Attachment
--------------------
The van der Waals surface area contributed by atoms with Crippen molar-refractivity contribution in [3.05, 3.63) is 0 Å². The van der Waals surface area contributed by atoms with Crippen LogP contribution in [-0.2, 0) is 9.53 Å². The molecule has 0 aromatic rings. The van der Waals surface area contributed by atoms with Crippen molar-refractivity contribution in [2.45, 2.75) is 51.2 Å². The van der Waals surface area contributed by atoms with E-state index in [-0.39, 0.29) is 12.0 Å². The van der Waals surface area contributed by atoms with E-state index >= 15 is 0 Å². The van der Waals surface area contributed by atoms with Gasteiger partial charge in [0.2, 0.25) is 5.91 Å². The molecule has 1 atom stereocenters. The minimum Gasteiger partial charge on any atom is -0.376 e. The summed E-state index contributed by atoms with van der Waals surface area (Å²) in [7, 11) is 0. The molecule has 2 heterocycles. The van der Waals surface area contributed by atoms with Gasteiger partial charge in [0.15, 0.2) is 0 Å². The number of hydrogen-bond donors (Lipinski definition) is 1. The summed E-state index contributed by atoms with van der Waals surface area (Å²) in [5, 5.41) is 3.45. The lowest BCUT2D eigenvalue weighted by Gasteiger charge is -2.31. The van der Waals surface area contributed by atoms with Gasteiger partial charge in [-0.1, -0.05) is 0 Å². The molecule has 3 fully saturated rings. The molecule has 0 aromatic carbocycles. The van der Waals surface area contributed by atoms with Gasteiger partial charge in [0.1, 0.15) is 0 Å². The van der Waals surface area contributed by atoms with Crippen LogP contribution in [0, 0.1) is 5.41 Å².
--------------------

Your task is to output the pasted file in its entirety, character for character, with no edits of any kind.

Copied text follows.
The van der Waals surface area contributed by atoms with Crippen molar-refractivity contribution in [3.05, 3.63) is 0 Å². The van der Waals surface area contributed by atoms with Crippen LogP contribution in [-0.2, 0) is 9.53 Å². The molecule has 0 aromatic rings. The van der Waals surface area contributed by atoms with Crippen molar-refractivity contribution in [2.45, 2.75) is 51.2 Å². The van der Waals surface area contributed by atoms with E-state index in [-0.39, 0.29) is 12.0 Å². The van der Waals surface area contributed by atoms with E-state index >= 15 is 0 Å². The van der Waals surface area contributed by atoms with Gasteiger partial charge in [0.2, 0.25) is 5.91 Å². The molecule has 1 atom stereocenters. The minimum Gasteiger partial charge on any atom is -0.376 e. The summed E-state index contributed by atoms with van der Waals surface area (Å²) in [7, 11) is 0. The molecule has 2 heterocycles. The van der Waals surface area contributed by atoms with Gasteiger partial charge in [0.15, 0.2) is 0 Å². The number of hydrogen-bond donors (Lipinski definition) is 1. The summed E-state index contributed by atoms with van der Waals surface area (Å²) in [5, 5.41) is 3.45. The lowest BCUT2D eigenvalue weighted by Gasteiger charge is -2.31. The van der Waals surface area contributed by atoms with Gasteiger partial charge in [-0.1, -0.05) is 0 Å². The molecule has 3 fully saturated rings. The molecule has 0 aromatic carbocycles. The van der Waals surface area contributed by atoms with Gasteiger partial charge in [0.1, 0.15) is 0 Å². The van der Waals surface area contributed by atoms with Crippen LogP contribution in [0, 0.1) is 5.41 Å².